“let experts come in and help you” – that’s the motivation, the creation of a massive industry of assessors, advisors and expensive literacy and numeracy schemes. Some people have got very rich from this.

    • JeffVass 10:34 am on April 2, 2015 Permalink

      Performance monitoring is a technology. Its main thrust is to effect a ‘re-attribution of responsibility’ from those deploying the technology to those who become its objects. The main difference between schools and universities is that the technology is aimed at whole schools, so, e.g. so one can talk about ‘failing managers’. In universities it is the managers that deploy the technology. After all, it cannot possibly be the managers that fail when research rankings drop, NSS scores sink or student recruitment falters. I once worked briefly in an institution where academic staff ftes were linked to student fte recruitment. Academic staff ‘recruitment performances’ were monitored. If student recruitment fell then academic staff were laid off. Meanwhile the same institution had a growing ‘ Marketing and Recruitment’ department. This department was unaffected by any drop in recruitment – as a management department its ‘performance’ was not monitored. There was no monitoring technology to do this. Oddly, whenever the work involved in recruitment arose (producing copy for brochures, marketing in schools, dealing with ad hoc inquiries etc.) these were all directed to the academics on the grounds that they ‘best knew their own programmes’ etc. Staff in Marketing had standard non-academic appraisals so there was no performance criteria critical to the institution’s strategic aims in their personal record. The responsibility for all critical criteria are always transferred to staff who are positioned in such a way as to be least able to affect the context of those criteria.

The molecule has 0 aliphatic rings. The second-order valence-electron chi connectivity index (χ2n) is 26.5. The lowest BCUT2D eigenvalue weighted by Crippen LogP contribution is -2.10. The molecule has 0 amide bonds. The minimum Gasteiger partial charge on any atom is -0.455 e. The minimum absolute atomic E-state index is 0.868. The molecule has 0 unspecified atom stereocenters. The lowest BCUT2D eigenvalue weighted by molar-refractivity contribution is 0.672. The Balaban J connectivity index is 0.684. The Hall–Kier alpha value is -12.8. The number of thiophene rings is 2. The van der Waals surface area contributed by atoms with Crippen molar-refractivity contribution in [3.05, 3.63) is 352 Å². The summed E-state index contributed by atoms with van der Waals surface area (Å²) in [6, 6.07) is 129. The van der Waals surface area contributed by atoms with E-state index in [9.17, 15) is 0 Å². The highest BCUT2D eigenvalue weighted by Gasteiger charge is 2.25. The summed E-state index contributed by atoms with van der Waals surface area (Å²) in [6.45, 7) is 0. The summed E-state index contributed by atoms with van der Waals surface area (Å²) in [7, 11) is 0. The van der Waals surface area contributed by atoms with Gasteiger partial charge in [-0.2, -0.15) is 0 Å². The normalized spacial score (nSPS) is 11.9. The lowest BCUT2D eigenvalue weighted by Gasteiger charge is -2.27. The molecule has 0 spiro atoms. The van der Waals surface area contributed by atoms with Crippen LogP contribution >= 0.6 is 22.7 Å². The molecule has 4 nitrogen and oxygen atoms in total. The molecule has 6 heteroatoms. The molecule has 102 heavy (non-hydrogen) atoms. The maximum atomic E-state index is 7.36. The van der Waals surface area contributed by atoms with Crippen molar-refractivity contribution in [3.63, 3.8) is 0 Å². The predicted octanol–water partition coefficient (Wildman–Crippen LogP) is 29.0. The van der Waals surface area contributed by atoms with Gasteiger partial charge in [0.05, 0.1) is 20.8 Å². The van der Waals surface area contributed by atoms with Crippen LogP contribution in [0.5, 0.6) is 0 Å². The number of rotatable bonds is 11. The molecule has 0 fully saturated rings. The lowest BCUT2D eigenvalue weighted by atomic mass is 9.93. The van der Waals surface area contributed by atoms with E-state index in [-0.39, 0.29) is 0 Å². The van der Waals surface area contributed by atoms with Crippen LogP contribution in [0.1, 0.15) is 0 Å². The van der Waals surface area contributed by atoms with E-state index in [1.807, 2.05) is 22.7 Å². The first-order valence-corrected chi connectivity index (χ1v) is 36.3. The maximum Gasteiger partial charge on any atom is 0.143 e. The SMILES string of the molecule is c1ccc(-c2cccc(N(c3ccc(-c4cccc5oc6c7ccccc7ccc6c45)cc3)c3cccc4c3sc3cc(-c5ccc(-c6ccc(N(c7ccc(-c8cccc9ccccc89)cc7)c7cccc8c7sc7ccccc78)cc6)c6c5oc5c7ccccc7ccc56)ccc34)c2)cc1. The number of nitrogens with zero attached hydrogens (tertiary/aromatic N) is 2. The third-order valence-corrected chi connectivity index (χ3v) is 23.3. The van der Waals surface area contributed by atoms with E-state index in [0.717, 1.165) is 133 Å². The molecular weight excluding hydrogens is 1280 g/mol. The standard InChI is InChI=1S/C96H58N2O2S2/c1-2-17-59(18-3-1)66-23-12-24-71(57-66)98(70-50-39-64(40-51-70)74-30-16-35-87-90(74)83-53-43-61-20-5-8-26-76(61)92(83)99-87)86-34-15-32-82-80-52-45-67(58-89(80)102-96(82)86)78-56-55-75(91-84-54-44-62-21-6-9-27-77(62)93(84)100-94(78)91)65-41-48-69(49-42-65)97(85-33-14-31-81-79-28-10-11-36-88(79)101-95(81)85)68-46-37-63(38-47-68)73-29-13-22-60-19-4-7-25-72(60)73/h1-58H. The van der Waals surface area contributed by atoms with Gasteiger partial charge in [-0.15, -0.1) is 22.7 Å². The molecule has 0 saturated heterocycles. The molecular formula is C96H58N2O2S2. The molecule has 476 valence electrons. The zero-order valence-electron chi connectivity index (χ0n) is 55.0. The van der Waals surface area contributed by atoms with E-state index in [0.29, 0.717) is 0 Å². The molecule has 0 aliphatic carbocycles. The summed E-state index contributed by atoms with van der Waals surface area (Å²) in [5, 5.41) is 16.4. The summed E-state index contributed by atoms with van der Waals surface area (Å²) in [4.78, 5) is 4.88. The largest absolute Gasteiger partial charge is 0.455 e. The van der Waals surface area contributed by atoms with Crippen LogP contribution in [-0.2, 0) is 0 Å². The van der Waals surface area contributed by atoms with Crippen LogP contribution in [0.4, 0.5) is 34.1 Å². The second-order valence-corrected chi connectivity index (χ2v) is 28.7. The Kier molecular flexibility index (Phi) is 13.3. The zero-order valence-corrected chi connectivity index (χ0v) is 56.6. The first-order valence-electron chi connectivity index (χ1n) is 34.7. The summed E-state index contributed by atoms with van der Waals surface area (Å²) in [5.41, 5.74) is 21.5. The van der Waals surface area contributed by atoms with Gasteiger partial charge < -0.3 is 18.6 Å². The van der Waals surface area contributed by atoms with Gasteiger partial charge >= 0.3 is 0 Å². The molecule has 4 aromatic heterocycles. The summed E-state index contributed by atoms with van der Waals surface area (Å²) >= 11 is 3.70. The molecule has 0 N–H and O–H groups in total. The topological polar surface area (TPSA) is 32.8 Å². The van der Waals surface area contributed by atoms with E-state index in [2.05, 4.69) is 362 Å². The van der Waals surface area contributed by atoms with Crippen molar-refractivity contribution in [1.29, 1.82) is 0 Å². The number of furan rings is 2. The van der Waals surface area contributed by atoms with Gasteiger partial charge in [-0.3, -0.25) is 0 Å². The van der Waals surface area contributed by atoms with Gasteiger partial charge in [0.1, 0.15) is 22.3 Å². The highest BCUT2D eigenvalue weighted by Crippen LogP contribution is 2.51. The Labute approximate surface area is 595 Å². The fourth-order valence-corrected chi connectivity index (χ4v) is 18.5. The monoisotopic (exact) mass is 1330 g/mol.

School teachers are simply in an absurd situation. Frankly one cannot have a good conversation while the interlocutors are focussed on a screen monitoring the metadata of that conversation.

    • Safar Fiertze 3:42 pm on April 2, 2015 Permalink